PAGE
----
Other moms can be the very best source of how to get exclusive tickets to a popular kid event. Other moms can shed light on the best ways to prepare an easy meal. Other moms can help with how to save money with the shopping. These kinds of conversations are common in playgrounds and generally a part of socialized discussion with mamas chatting to pass the time.
The unexpected friendships that can develop as we all “grow up together” as parents and children of aging parents can be deeply meaningful. Anyone with kids discovers the surprise of getting to know the parents of your children’s friends. This kind of relationship becomes quite connecting as you open up boundaries of sharing play spaces and often take charge of parenting the other kids during playdates. It can be a delicate path of discovery to how others parent their children. The allowance for the openness of different lifestyles and parenting strategies comes to all of us who become friends with the parents of our children’s friends.
I have learned so much from my children’s friend’s parents. On occasion, we become closely connected as “mom friends”. The designation as a “mom friend” is clearly the focus of our relationship. As it has evolved through our kids’ relationships. In these times the socialized discussion becomes a little more intimate and meaningful. Sharings unfold about family culture, values, and anectdotes. Over time, we may co-mingle family holiday traditions and even do some camping or traveling together. These kinds of relationships truly mark a kind of grown up friendship that is disctinctly that of having children.
What can be fun is when these kinds of friendships become a reflection of our own “growing up” as adults. To share the time of transition into the 30’s, 40’s, and even 50’s (whatever your parenting decades line up with) is to share seasons of growth and change. Another parent can often be a wonderful mirror into your life at the very best times of friendship.
This mirror effect happened with a dear “mom friend” through my daughter’s friendship. My youngest had entered preschool and I was experimenting with beginning a new career. It was daunting and I had fears and felt awkward about sharing my new exploration of holistic wellness. Creating a new identity takes courage and I was just flat tired from working the family life. It was during this time that I began sharing my passion and knowledge about how to heal the pelvic floor, especially for those of us 40+.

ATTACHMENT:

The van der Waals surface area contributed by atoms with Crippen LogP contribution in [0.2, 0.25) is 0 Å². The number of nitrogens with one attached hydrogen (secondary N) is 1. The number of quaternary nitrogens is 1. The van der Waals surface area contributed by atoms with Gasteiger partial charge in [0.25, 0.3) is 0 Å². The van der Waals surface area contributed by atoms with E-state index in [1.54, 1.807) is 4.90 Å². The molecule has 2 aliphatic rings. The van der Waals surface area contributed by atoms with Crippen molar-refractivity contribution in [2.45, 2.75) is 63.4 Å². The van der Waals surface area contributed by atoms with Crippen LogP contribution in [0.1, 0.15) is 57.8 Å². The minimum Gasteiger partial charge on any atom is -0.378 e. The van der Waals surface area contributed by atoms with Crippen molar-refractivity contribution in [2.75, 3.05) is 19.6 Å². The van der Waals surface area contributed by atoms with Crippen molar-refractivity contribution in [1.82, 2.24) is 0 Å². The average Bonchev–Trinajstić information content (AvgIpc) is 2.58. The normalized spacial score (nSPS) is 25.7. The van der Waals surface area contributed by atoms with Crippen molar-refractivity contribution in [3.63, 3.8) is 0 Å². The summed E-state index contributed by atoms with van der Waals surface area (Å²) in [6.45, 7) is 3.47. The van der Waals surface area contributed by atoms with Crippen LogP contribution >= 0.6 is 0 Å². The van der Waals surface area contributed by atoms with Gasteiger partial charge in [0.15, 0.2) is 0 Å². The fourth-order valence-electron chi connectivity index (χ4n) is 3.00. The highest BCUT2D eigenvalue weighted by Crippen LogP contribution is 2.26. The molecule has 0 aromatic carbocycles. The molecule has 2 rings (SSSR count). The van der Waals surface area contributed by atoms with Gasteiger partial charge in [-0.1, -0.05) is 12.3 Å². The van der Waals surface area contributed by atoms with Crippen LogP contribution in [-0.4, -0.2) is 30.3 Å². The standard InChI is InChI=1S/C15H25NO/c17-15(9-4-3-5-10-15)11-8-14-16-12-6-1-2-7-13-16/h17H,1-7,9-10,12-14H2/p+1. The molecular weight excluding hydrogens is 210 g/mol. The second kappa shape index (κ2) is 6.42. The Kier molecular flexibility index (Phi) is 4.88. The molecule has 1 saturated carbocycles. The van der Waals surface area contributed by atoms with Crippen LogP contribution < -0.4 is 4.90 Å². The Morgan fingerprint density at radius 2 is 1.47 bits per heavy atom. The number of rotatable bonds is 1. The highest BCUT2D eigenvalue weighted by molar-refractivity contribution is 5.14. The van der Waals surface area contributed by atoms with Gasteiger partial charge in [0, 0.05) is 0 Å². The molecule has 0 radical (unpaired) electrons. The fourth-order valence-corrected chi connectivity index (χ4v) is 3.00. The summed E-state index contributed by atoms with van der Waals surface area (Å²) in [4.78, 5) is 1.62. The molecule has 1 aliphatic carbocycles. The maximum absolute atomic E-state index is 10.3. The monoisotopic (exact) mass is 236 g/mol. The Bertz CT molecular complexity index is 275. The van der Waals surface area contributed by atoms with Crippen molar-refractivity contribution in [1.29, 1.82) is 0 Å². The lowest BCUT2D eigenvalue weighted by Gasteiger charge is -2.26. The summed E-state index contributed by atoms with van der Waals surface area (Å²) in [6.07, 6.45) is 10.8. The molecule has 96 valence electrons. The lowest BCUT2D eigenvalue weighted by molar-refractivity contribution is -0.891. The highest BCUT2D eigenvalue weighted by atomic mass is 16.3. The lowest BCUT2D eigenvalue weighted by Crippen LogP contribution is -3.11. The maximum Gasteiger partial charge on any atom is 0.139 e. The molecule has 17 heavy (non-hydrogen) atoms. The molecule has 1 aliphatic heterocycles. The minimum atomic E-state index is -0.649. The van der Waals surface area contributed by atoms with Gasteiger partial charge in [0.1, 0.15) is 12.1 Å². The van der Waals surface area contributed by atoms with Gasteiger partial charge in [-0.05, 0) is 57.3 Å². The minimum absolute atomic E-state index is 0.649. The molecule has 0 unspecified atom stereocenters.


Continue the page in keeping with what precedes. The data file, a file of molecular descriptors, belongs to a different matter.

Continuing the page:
My dear “mom friend”, Alice, asked me if I would work with her 1:1 to help her better understand this part of her body. I had just finished a 500-hour Ayurveda training and was exploring how I could share this with the world. I was so flattered that she asked me to work with her, I invited her over and prepared a special space with yoga mats and props to dive into this work. It was a special day five years ago, and I remember it so well.
I am not sure Alice knows how much this 1:1 session meant to me. Her openness in sharing her situation was sacred to me. I offered her all of the studied knowledge that I could share to help her unique situation. Pelvic floor pain and related discomfort is a common issue for women 40+, with or without children.
After diving into this 45 minute session with Alice, I began to see that she was actually teaching me that my voice may be best served in helping others through the anatomical motion work of yoga. The 1:1 session began a transformation that I would continue through the study of yoga and now an established teaching practice. I have created a pelvic floor series that has impacted both men and women who attend my virtual classes from across the US and Europe (so far). This has been an incredible experience to share these lessons and help others develop their own wellness practices, including pelvic floor restoration yoga.
I am deeply grateful for my first student, Alice, who as a “mom friend”, was actually offering healing to my journey of personal transformation into a teacher. It continues and the path is wide and long for me. Yoga is a discipline and study that that will consume this second half of my life, post-children. I am so grateful fo my unexpected teacher and friend!